"Scoring my first goal in Roseburg turned everything around," says Artner. "I just gained a lot of confidence from my team and myself. It felt good to get the goal and win the game, especially because we needed the win so badly."
And just like that, the Panthers enter the 6A state playoffs undefeated in their last five games and with a new dimension to their offense.
"He really came in and just provided an extra spark for us," says Kaufman. "Because of his pace, he definitely provides an element of surprise because he's not one that looks blazingly fast but he is very fast."
Artner also provides a different look because, according to Kaufman, he doesn't fall into the robotic definition of what many American soccer players are like.
"We create very predictable soccer players and it almost becomes scripted in where the ball goes when you're here and he's there," adds the coach. "Teams and players that are successful are unpredictable, because they'll create something out of nothing. Kodie provides some of that for us. He's still sharpening his skills and technique after being off for so long, but he's so athletic and fast, he can be on the end of things where you think there's no way he's going to get there."
Although Artner is still not in match shape, his presence has helped retool the Panthers' attack. Sophomore Humberto Alvarez leads the way with 14 goals and four assists, while Colt Sauers has been a welcome addition from the junior varsity ranks with six assists in South's final three games.
"Humberto's a great player and just does so many things," adds Artner. "He pretty much gave me those goals by passing it right to my feet in front of the goal."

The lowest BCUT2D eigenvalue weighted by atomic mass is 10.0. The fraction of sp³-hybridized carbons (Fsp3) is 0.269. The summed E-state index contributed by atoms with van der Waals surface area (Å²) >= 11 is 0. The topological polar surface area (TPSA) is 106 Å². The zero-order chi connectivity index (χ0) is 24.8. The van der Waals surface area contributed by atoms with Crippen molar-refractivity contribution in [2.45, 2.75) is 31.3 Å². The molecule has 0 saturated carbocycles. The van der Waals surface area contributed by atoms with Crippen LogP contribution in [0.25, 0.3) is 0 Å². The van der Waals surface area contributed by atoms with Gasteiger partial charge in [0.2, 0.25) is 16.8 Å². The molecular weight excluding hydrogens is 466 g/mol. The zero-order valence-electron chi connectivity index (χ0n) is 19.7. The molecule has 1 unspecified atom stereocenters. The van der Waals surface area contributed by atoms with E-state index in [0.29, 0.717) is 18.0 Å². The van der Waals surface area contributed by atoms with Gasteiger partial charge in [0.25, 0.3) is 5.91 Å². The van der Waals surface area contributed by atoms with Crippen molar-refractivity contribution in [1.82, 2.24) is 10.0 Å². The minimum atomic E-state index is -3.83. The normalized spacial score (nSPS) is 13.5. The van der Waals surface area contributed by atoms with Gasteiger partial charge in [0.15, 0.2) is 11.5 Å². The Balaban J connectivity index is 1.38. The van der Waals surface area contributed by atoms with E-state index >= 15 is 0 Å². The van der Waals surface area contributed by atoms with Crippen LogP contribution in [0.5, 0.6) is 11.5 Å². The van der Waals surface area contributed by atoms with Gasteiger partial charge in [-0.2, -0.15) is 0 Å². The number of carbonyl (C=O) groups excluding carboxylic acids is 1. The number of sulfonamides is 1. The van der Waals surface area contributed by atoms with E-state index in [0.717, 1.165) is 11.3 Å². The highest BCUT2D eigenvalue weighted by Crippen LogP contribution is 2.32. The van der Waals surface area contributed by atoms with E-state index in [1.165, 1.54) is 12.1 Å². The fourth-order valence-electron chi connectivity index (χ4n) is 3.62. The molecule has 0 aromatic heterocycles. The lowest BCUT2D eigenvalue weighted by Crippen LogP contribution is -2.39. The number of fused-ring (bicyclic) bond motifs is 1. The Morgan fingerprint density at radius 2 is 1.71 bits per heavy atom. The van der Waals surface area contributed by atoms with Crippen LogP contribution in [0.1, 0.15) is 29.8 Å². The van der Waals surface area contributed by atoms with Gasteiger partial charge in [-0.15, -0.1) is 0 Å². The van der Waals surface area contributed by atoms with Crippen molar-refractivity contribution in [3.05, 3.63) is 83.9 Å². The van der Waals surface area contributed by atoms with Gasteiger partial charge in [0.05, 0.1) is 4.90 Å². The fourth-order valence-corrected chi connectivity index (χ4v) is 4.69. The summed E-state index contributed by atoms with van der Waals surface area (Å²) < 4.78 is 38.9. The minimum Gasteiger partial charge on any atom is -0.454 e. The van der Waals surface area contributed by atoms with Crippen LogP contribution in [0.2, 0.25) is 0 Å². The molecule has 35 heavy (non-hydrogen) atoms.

Felipe Sanchez is South's second-leading scorer with five goals and one assist despite missing the Panthers final four games in an injury-filled campaign. Defender Caleb Wright also has been a key contributor with six assists for a Panther offense that scored 20 of its 29 goals in the second half of the season.
With his team peaking as the playoffs loom on the horizon — South Medford plays at South Eugene on Friday night — Artner couldn't be more excited about the team's future.
"I'm definitely excited about the playoffs," he says. "I don't want to sound too cocky, but I really like our team and the talent we have on our team."
The Panthers (7-5-2) and Axemen (10-3-2), former Southwest Conference rivals, played to a 1-all draw in the season opener for both teams on Sept. 7. Both teams have come a long way since then, with South Eugene sporting 49 goals against 18 allowed compared to a 29 to 14 ratio for the Panthers.
In other first round games slated for Saturday, North Medford plays at Gresham, Grants Pass is at Tigard and Roseburg plays host to Central Catholic despite entering the playoffs as the SOH's No. 3 seed. The 32-team bracket is structured by virtue of a team's final power ranking and not by league standing. For the SOH, Roseburg had the top power ranking of 16th, followed by North Medford (20th), South Medford (24th) and Grants Pass (26th).
Reach reporter Kris Henry at 541-776-4488, or e-mail email@example.com